Archive for May, 2010


The 100 Best Films I’ve Not Seen Update #2

May 21, 2010

Another ten films down, that’s 20% of the full list for those playing at home. Certainly not as strong a bunch as last time. I blame whoever put this list together. I mean, Sam Peckinpah? Eww. As usual, best to worst: Olmi’s Il Posto is just sublime. Stripped back completely of possible melodrama, the film is slight and dull in any conventional sense, but for one who thrives on an attention to human nuance and compassion in his cinema, it’s about as good as it gets for me. Little moments like the two youths hesitating after having coffee together for an ignorance of café etiquette (they look to another table to know to leave the cups on the table), display a sweet innocence made poignant (and rather heartbreaking) come the film’s end. Also must be mentioned are the mature use of natural sound (no score) rare at the time, rich atmosphere, and a slight comic air that reminds of Tati but without exaggeration. I knocked out one of the ten bolded biggies with Abraham’s Valley, which surely contains all of Oliveira’s preoccupations and obsessions in its 3+ hours. Not a film to know with one viewing, no doubt requiring many to tackle it properly. Regardless, I loved its pace, poetry, mise-en-scène, and music. A thorough and complex beast of a film. The Japanese masters continue to move and impress me, this time Naruse’s When a Woman Ascends the Stairs. As with his excellent Floating Clouds (also starring Hideko Takamine), the people’s relationships are largely based on, if not at least strained by, survival in a cut-throat capitalist society. Naruse dissects with great sympathy a modern Japan in which women’s freedom to choose a lifestyle is nonetheless still dictated by men.

Beyond the undeniable worth of Germany Year Zero as a document of Berlin’s actual ravaged physical state following the war, Rossellini communicates the people’s far-from-relieved emotional and economic state by way of a fictional family’s struggles, microcosmic in the smaller details but decidedly melodramatic at other times. Though harrowing, the latter’s moments aren’t inappropriate or heavy-handed for they condemn and grieve for a world in which such tragedies are allowed to occur, specifically involving the young. In other words, anything extreme is founded and not just sensationalism, and beyond that, leaves an impression. On the opposite end of the cinema spectrum lies the next film. Though not on the level of the last update’s Renoir, French Cancan is a very charming candy-coloured celebration of people and the stage in which, in typical Renoir fashion, a number of characters are tied together in a web of attraction and jealousy and machinations treated with a light nonchalance. I tend to forget Chabrol’s films soon after viewing them, and Violette isn’t really an exception despite my liking it. However, it is a sophisticated yet inelegant slow-burning black comedy that is undeniably frustrating but not necessarily to a fault. Isabelle Huppert’s shrewd performance, along with its satirical case against the destructive power of class ideology meeting pettiness, place this alongside La Cérémonie as top-tier Chabrol and as a sort-of companion piece.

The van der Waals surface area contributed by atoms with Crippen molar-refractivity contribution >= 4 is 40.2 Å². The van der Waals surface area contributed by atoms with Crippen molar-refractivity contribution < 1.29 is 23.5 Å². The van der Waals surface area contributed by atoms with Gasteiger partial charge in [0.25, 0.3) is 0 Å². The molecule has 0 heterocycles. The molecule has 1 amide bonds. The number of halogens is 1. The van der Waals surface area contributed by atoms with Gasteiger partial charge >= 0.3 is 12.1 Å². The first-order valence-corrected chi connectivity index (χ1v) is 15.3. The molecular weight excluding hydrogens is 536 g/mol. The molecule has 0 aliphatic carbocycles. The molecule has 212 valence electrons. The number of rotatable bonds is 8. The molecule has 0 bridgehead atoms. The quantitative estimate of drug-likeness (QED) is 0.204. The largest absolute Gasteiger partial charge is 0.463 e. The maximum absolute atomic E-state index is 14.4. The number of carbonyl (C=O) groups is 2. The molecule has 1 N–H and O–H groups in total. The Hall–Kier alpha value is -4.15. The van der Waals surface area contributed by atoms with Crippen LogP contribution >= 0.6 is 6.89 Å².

Another Oliveira gone with Inquietude, which I had not known was a three-parter until watching it. What’s interesting is how the three together consolidate a number of his usual themes not unlike Hou Hsiao-hsien’s Three Times, only without the consistency between stories. The first is the best, a very stagey comedy that contemplates work, immortality…and suicide. Its staginess turns out to be less of a fault than a cheeky pulling of the rug from under the viewer, which oddly enough had also occured in two other films I’d viewed around the same time: The Asthenic Syndrome and the very fine Tale of Cinema. Unfortunately it segues into a second act I’ve already forgotten, and that into a third, rather bizarre little fable. Having completely forgotten Wajda’s A Generation, I didn’t expect to respond much to Kanal either, and I didn’t. It’s decent enough; after some standard war film stuff we’re taken into the sewers where the traversing is blind and endless. While not particularly potent or interesting, it’s not exactly a feature of every other war film. Another filmmaker I just don’t respond to as others do, Satyajit Ray’s Aparajito came and went. I prefer his previous Pather Panchali but neither are as much my cup of tea as Charulata. Finally, and easily the worst film of the list at this point, Bring Me the Head of Alfredo Garcia. As genre film sensation it’s unsensational; a lot of bang bang and no tension. It plods on forever, and Peckinpah’s form is feeble. As anything else…it’s just tired “tragic romanticism” that I guess many find profound but I got nothing out of.

Roughly ordered list of films viewed:

Il Posto
The Little Theatre of Jean Renoir
The Asthenic Syndrome
Abraham’s Valley
When a Woman Ascends the Stairs
Germany Year Zero
The Gang of Four
French Cancan
They Were Expendable
Fort Apache
Dust in the Wind
Bring Me the Head of Alfredo Garcia